The surprising thing, says Kumashiro, is the absence of resentment among today’s young people. You’d think they’d think they were getting screwed and be bitter about it, but no, they have their escape hatches — the very manga, anime and games that Kumashiro studies — and seem quite reconciled. Happy, even. Maybe happier than their more driven parents and grandparents were.

What of those manga, anime and games? Fans today would hardly know what to make of the manga of the 1960s. “Sports grit” sums up their theme and mood: Effort, sweat, failure, more effort, blood if necessary — and then, finally, success, victory! As in sports, so in life. The prize — the good life, however defined — went to him (it was a man’s world) who wrestled it from the jaws of adversity.

By the softer 1980s, this was more or less passe. Sports grit yielded to “love comedy.” Effort mattered here too, but the goal was love and the struggle was subdued — subtle rather than feral.

The 1990s saw a culture shift whose effects, as Kumashiro sees it, are still with us — a shift to superheroes. Japan’s economy had crashed. Overseas, wars in Rwanda, Serbia and the Middle East bespoke a return to primordial chaos — ominous background to the triumphant march of science as symbolized by Dolly the cloned sheep and Deep Blue, the IBM computer that defeated world chess champion Gary Kasparov. Only superheroes could cope with this. Japan, with its rising otaku (nerd) culture, led the world’s retreat from “reality” into the virtual dimension we largely inhabit today.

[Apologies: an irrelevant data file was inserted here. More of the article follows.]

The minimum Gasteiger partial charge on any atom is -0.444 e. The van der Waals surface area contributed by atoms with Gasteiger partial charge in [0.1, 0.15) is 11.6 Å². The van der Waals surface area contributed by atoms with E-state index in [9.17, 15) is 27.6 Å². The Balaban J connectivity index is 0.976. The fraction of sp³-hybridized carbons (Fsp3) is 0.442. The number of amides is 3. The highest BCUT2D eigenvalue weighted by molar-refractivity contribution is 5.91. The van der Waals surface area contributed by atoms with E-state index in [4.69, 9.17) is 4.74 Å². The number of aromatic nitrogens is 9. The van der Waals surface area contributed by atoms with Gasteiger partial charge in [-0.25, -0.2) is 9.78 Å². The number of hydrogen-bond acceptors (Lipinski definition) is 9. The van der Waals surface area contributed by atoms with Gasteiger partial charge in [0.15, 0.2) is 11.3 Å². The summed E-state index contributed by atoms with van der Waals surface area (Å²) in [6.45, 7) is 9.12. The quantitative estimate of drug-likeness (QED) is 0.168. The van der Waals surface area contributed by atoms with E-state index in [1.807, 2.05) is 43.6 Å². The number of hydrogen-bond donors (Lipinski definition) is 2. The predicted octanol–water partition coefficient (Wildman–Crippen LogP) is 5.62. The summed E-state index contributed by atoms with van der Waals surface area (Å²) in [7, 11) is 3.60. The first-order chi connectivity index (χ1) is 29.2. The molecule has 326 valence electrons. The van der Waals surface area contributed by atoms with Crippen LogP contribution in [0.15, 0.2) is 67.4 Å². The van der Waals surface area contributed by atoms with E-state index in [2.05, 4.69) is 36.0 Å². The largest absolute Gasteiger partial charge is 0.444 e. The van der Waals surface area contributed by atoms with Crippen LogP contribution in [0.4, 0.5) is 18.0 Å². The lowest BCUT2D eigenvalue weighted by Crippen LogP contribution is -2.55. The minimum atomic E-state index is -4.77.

Consider computer games, says Kumashiro. Back in the 1980s — the now-quaint Famicom era — gaming demanded skills that had to be honed. No longer: Now, “the biggest hits require the least effort.” Reasonably enough. If career, love, wealth and so on are not worth the bother, why should gaming skills be?

Separately in Shukan Kinyobi, but as part of the same package, Tsukuba University humanities professor Takayoshi Doi draws a comparison between the “new fatalism” and the old class system, under which birth was destiny: You were born into your future. Born a peasant, you died a peasant; born a samurai, you died a samurai, and so on. Some broke the mold, but very few.

Modernity, Doi explains, trashed that. Now there is no mold; we make our own destiny. We’re free! — if we want to be. Do we? Doi fears not. To him, the contentment the opinion polls consistently find in the young generation is mere resignation. “Dissatisfaction,” he writes, “is the gap between expectation and fulfillment. Low expectations to begin with make for less dissatisfaction”: I’ll accept my lot if acceptance spares me the trouble of changing it.